Remember to maintain social distancing. Given Iowans’ friendly and hospitable nature, this may go against the grain, but it’s important right now to give people space. Stay 6 to 10 feet away from people outside of your group. This means no campwide potlucks or sing-alongs. In fact, singing should be avoided in public, as it’s been shown to broadcast more viral particles.
Swimming and boating can be low-risk activities, as long as beach or pool attendance is limited. The virus doesn’t travel well in water. Beach access may depend on park rules, so check online for details. Use wipes to disinfect shared surfaces on boats and paddles.
While en route to your destination, plan for rest stops. Choose a convenience store or truck stop with in-store facilities rather than a gas station with outer door entry toilets. In-store facilities usually have a higher level of cleanliness. Wear a mask, wash well, and use wipes or hand sanitizer after touching doorknobs and surfaces.
Before you venture out, check online to be sure your destination is open. If camping, make your reservations in advance. Try to book during less busy times, to limit your exposure to other people.
Drive-ins are a fun way to get out and enjoy a movie without the high risk of a crowded theater, and they’re enjoying a resurgence in popularity right now. A number of venues across the state are offering drive-in movie options. In Iowa City, Summer of the Arts is hosting a free movie series at the Iowa City Municipal Airport through August. Reserve your space in advance online.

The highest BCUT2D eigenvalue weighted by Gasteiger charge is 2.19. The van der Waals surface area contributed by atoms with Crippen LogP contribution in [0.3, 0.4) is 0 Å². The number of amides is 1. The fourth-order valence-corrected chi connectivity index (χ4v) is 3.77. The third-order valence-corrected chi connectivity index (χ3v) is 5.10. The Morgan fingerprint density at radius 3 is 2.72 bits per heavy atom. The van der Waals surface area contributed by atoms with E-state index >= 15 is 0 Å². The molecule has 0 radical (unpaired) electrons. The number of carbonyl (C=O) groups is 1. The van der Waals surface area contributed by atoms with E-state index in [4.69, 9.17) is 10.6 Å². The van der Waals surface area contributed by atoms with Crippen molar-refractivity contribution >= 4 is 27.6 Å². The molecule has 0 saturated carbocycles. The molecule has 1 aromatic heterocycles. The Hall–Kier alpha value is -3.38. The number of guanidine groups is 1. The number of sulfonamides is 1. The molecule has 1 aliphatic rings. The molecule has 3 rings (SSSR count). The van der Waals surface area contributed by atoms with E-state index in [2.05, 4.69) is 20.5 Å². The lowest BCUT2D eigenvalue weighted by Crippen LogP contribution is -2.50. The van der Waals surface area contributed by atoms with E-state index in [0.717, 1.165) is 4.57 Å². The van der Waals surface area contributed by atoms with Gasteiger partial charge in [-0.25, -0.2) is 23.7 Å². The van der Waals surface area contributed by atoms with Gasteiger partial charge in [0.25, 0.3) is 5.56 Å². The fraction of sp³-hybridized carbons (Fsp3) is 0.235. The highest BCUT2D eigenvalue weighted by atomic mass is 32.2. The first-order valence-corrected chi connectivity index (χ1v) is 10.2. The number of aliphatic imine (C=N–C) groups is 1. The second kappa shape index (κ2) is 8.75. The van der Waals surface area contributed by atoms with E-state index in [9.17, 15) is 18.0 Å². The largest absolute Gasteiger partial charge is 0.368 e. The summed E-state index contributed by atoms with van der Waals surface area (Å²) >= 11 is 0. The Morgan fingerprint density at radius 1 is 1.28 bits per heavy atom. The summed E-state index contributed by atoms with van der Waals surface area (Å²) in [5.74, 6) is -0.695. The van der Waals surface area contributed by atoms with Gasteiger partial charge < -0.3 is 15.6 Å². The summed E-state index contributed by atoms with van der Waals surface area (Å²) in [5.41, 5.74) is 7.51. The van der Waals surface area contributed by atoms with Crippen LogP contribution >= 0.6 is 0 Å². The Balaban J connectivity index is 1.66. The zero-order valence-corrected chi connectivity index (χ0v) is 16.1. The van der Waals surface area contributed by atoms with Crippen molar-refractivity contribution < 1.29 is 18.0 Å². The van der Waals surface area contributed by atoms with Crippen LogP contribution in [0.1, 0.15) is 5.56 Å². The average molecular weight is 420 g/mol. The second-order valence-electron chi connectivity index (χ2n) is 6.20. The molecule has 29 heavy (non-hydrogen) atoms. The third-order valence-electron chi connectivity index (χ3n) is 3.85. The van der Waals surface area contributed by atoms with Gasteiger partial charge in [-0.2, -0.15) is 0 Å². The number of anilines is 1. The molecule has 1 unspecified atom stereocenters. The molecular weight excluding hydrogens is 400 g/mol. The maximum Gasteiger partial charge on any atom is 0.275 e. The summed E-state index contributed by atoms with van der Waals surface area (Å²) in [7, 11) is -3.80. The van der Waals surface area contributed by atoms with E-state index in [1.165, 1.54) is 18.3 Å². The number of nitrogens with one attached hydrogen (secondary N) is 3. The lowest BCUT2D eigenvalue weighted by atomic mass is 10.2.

Other locations in the region include the Valle Drive In in Newton, Blue Grass Drive-In Theatre in Blue Grass, and 61 Drive In Theatre in Delmar. Space is limited and tickets need to be purchased in advance online.
Old Creamery Theatre is hosting Drive-In Live, a concert and theater series presenting live, professional shows from the socially-distant comfort of your car or lawn chair.
For the theater-starved among us, the Des Moines Playhouse is offering a unique new venue, Live Theatre Drive-in, through August 15. Three two-person plays will be performed in the parking lot at 7 p.m. most weekends and select Thursdays. The dialogue will be broadcast via radio frequency, just like a drive-in movie. Audience members can watch from their cars or sit in lawn chairs in the parking space. A public restroom is available, which is kept scrupulously clean. Staff will be selling Stam Chocolate, and a food truck will be available onsite.
Tickets are pay-what-you-can, but reservations are required. Your ticket is a donation that helps keep theater and performing arts alive. Generous donors have agreed to match funds for every summer performance up to $9,852. For more information, visit DMPlayhouse.com.
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Have fun with your summer adventures and stay safe. COVID-19 numbers are still increasing in Iowa, so take care. Wash hands often, observe social distancing, and wear a mask.